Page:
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Pandemic prompts community health center to publish its first clinical study

Pandemic prompts community health center to publish its first clinical study

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First Community Health Center of Buffalo clinical research study

Community Health Center of Buffalo leaders say their first clinical research study, recently published in a national online journal, is just the start of sharing information about how to treat Covid-19 in communities of color and to help health care providers to address health inequities and the social determinants of health. Those leaders are, from left, LaVonne Ansari, chief executive officer; Dr. Kenyani Davis, an internal medicine doctor in the Cheektowaga office; and Dr. Arvela Heider, chief innovation officer.

A Black patient in his late 20s reached out by phone in mid-March to Dr. Kenyani Davis, an internist with the Community Health Center of Buffalo, as the coronavirus pandemic intensified.

The otherwise healthy young man complained of achiness and fatigue. His breathing was labored. He feared he had Covid-19 – but with the availability of only 200 tests in the region, set aside for hospital patients and front-line workers, Davis could only go with her gut.

“Hospitals were handling 20% of patients and primary care doctors were handling 80% at the time,” Davis said. “We didn't know how to treat anything, and there was no guidance for physicians. I told myself, ‘We’ve got to start keeping detailed notes.’”

That led to a talk with health center CEO LaVonne Ansari, the creation of an interdisciplinary Covid-19 task force within the practice, and the first of what center health care providers expect will be several clinical studies on the best ways to treat patients of color with the disease caused by the novel coronavirus.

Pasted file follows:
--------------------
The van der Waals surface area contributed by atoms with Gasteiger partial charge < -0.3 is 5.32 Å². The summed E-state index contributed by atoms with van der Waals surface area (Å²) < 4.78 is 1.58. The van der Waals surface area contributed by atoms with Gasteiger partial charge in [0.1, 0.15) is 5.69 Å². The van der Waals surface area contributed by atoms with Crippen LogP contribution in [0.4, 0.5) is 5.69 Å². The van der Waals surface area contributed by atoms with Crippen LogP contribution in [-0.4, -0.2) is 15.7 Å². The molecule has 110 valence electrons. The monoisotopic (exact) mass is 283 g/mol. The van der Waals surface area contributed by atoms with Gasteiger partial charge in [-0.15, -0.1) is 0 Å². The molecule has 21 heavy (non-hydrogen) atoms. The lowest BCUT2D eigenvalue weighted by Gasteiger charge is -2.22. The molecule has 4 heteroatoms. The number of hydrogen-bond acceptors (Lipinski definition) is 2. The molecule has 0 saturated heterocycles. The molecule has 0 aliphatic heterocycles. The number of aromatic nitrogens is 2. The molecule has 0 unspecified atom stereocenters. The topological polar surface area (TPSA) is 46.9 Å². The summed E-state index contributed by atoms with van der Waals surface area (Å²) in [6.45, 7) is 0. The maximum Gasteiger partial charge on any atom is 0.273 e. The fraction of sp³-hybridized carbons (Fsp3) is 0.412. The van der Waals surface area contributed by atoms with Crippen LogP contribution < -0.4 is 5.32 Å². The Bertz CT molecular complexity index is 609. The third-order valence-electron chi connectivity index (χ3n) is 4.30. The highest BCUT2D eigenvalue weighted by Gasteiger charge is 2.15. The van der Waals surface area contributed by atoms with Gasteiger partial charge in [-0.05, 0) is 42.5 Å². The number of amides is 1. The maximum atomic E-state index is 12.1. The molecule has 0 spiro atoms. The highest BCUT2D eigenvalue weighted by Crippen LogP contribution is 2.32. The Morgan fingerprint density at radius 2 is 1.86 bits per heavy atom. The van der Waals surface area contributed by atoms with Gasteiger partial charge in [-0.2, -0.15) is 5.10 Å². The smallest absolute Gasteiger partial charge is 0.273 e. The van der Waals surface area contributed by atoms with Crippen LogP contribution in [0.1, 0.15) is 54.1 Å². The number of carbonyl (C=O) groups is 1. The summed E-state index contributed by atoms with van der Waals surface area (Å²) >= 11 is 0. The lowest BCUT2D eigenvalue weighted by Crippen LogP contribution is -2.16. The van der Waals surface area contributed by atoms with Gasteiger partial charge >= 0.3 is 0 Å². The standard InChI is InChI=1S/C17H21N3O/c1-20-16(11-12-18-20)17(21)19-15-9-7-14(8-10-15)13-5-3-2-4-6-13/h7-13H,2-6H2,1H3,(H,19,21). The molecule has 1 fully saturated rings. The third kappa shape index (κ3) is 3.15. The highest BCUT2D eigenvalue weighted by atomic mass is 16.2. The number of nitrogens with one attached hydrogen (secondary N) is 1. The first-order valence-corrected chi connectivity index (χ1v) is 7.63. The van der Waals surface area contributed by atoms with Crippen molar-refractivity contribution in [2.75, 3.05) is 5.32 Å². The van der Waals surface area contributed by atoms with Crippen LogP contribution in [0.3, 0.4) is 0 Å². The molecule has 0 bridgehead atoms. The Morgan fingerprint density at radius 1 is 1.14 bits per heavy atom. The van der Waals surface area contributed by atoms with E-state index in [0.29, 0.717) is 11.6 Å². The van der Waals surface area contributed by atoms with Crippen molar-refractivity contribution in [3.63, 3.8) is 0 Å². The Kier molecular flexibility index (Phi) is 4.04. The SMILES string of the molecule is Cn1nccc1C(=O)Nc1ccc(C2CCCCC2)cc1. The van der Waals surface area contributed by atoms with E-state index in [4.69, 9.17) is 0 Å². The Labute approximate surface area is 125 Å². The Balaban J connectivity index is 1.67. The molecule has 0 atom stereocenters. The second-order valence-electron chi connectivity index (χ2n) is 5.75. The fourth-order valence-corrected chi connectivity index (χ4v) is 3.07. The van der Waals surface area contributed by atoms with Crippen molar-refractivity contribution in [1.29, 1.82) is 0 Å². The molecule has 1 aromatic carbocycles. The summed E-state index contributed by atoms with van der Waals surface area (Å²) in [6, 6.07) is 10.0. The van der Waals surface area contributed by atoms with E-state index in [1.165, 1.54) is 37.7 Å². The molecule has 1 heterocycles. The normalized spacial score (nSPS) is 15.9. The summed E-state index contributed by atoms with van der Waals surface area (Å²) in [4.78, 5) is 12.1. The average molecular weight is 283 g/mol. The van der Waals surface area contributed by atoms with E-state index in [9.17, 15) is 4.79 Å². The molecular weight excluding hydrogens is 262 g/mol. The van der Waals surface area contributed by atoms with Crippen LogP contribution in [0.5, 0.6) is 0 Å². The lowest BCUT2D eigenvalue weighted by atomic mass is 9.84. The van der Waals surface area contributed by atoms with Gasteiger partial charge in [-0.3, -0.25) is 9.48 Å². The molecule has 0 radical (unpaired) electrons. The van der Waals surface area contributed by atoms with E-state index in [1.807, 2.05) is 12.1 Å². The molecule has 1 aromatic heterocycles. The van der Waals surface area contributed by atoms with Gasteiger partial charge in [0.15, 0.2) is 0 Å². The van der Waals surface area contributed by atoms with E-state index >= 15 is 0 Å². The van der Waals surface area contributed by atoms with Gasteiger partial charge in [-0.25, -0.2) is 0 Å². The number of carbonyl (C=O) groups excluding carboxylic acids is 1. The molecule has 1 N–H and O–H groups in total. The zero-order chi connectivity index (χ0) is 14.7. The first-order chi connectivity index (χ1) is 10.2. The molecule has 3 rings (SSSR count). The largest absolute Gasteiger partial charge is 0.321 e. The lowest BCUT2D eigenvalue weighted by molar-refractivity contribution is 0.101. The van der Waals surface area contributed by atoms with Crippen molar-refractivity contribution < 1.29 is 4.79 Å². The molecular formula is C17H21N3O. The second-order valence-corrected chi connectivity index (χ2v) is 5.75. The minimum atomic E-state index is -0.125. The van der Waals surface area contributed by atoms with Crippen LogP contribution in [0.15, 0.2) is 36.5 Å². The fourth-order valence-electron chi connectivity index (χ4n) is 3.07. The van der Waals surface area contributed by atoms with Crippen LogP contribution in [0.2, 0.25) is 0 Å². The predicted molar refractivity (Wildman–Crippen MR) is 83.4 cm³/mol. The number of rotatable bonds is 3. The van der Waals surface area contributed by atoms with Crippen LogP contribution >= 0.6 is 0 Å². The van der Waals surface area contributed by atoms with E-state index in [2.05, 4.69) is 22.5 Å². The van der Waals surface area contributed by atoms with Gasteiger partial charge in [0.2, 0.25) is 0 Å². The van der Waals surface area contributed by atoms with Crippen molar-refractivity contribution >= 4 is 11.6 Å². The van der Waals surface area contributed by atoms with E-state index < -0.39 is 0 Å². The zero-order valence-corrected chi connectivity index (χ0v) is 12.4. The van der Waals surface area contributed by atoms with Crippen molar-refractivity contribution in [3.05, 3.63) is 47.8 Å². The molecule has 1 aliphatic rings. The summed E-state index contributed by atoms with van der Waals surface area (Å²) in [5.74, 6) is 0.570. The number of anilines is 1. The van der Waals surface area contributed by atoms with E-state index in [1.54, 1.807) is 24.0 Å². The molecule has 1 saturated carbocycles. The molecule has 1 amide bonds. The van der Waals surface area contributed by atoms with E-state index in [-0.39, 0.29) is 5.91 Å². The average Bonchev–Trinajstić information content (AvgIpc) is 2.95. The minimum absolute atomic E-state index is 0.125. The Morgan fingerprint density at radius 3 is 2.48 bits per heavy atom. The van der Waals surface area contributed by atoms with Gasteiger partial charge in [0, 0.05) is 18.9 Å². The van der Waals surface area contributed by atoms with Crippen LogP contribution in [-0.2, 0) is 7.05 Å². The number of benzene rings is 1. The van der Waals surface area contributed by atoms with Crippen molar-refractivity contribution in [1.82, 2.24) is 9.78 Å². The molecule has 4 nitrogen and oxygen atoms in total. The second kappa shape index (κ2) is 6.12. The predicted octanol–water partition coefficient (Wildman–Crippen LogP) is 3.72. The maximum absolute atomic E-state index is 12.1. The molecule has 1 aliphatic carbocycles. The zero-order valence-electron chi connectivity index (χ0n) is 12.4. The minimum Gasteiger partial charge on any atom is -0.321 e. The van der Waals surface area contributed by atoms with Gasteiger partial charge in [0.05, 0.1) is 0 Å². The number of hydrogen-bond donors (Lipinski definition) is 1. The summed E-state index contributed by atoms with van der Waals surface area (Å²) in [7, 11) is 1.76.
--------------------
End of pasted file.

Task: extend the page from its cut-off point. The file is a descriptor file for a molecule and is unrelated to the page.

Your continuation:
“Primary care is the foundation of all care,” Ansari said. “If we don't tell our stories, and establish the research, then we will never have a real voice.”  

A staff of 150, including 30 health care providers, handles care for 20,000 patients in the federally funded health center, which includes a headquarters at 34 Benwood Ave. in Buffalo, and smaller offices in Cheektowaga, Lockport and Niagara Falls.

Roughly 90% of patients are Black.

Davis – a Phoenix native who moved to the region eight years ago for a residency at the University at Buffalo Jacobs School of Medicine and Biomedical Sciences – wrote the first study based on how she was able to help diagnose a blood clot in her young patient through telemedicine.

A black person can expect to live five years less in Erie County than someone who is white, and nearly seven years less than the New York State average. The mortality rate for a black child in the county is more than twice as high as for a child who is white – and that black child is almost

The clinical case report recently was published in the Wiley Online Library, which features original, peer-reviewed research from more than 1,600 journals and thousands of other sources across a broad range of scientific disciplines.

Clinical demands made it hard for providers to conduct research at the health center, which opened in 1999, but the pandemic underlined long-standing health inequities in the region which now demand it, Ansari said.

Two staff members tested positive shortly after the pandemic swept into the region, she said. Most others with the practice had loved ones and friends who got seriously ill or died from Covid-19. As those front-line employees headed for work, children and spouses feared for their safety.